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Teen Pregnancy and Dropping Out

 Although any form of discrimination against pregnant teen girls is illegal today, it still occurs and contributes to the high dropout rates in American schools today.

There have been dozens of studies showing that when teenaged girls get pregnant in the U.S. today, most of them drop out of school. If they do drop out of high school, they are often resigning themselves to a life of economic insecurity. The numbers also show that discrimination against these girls by school administrators, teachers, counselors and fellow students is a big contributing factor to their overall dropout rates, and that discrimination also has the potential to raise serious civil rights concerns.

Even though there have been recent news reports in some areas showing that the overall teen pregnancy rates are declining, the successes have been localized and show that there continues to be disparity between the pregnancy rates of students in higher-income white communities compared to those in lower-income communities of color. Data from the Centers for Disease Control shows that in some of the more affluent areas the birth rate for girls age 15 to 17 is 1.6 per 1000, while in less affluent areas it averages nearly 16 times that at 27 per 1000. The stark disparity shows a trend that has been in effect for several decades in that the pregnancy rates among White and Asian students has steadily decreased over the years, while the pregnancy rates for American Indian/Alaskan Native, Hispanic and Black students have been unchanged or dropped only slightly. Some studies have even suggested that girls in Hispanic communities become pregnant at the ratio of 1 in 2, while the national average remains about 1 in 4.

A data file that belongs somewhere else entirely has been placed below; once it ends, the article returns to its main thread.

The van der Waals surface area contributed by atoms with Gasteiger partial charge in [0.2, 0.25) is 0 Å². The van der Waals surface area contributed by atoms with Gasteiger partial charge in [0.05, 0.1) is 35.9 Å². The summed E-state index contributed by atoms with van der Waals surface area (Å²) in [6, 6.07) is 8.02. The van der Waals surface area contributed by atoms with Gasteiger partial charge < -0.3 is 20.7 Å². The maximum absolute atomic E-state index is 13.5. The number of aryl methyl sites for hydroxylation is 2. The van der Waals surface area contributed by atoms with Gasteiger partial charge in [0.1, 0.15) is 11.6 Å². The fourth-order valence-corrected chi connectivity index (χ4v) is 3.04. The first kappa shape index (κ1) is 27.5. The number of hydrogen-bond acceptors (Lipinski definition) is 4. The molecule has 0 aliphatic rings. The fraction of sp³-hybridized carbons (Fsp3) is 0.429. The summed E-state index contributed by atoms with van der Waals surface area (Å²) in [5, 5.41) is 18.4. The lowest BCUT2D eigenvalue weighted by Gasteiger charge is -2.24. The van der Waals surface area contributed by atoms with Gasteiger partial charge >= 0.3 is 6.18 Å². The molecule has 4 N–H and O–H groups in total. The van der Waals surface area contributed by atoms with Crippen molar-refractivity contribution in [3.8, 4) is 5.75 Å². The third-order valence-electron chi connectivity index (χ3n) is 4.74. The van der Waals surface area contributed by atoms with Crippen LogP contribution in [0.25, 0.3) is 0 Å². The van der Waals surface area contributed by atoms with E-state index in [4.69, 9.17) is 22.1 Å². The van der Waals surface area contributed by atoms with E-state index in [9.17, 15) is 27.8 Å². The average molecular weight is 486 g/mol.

These pregnancy rates obviously have a major role in the disparity in high school graduation rates between these same groups of teen girls because pregnancy is still the number one reason girls drop out of school today in the U.S.  The numbers also show that 70% of the teenage girls who do give birth, leave school, and most of those that leave due to pregnancy report that they would have stayed in school if they had received a greater amount of support from the adults at their schools. This backs ups research that shows that when schools make an effort to try to better support pregnant girls with their educations, they can have a significant impact in lowering the overall drop-out rates.

Although any form of discrimination against these girls by school administrators, teachers, counselors and fellow students is illegal under Title IX, the federal law that bans sex discrimination in public schools, the discrimination is still widespread today. There are many forms of discrimination that can be enough to push pregnant teens out of school.  Schools refusing to give excused absences for pregnancy related doctor’s appointments, teachers refusing to allow make-up work, counselors coercing students into substandard alternative schools, excluding them from school activities based on morality codes, disparaging, discouraging and disapproving comments from adults and students, all of these actions are technically illegal under Title IX.

Yet they all still occur and contribute to the high dropout rates in American schools today. Ending these discriminatory practices is a matter of equal treatment for all students, and is also a way to have a major positive impact on the life prospects for everyone involved. It will require more work within the education system to increase the awareness of the legal rights of pregnant students and to help promote the best practices by all school districts in the nation today.

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